30. 30. 5. The encrypted message and digital envelope are transmitted to receiver’s computer via the Internet. 6. The digital envelope is decrypted with receiver’s private exchange key. 7. Using the restored symmetric key, the encrypted message can be restored to the message, digital signature, and sender’s certificate. 8. To confirm the integrity, the digital signature is decrypted by sender’s public key, obtaining the message digest. 9. The delivered message is hashed to generate message digest. 10. The message digests obtained by steps 8 and 9 respectively, are compared by the receiver to confirm whether there was any change during the transmission. This step confirms the integrity. Receiver’s Computer Secure Electronic Transaction (SET) Protocol (cont.) 30© Prentice Hall, 2000
  31. 31. Five Security Tips • Don’t reveal your online Passcode to anyone. If you think your online Passcode has been compromised, change it immediately. • Don’t walk away from your computer if you are in the middle of a session. • Once you have finished conducting your banking on the Internet, always sign off before visiting other Internet sites. • If anyone else is likely to use your computer, clear your cache or turn off and re-initiate your browser in order to eliminate copies of Web pages that have been stored in your hard drive. • Banks strongly recommends that you use a browser with 128-bit encryption to conduct secure financial transactions over the Internet.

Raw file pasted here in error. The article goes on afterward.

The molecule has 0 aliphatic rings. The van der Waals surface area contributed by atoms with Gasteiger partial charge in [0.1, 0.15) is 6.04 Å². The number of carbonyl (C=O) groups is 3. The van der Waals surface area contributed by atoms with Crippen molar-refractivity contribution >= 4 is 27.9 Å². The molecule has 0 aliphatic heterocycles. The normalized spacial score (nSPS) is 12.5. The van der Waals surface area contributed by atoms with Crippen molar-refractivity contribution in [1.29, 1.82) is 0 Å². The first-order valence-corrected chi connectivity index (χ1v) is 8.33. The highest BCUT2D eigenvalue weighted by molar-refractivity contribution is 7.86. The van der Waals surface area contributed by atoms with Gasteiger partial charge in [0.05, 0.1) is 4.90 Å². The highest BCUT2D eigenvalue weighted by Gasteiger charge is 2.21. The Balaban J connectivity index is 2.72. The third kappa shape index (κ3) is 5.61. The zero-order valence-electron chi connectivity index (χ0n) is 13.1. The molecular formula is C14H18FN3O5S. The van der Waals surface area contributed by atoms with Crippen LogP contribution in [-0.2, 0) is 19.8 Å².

32. 32. Questions ? email : rameshogania@gmail.com Gsm : 9969 37 44 37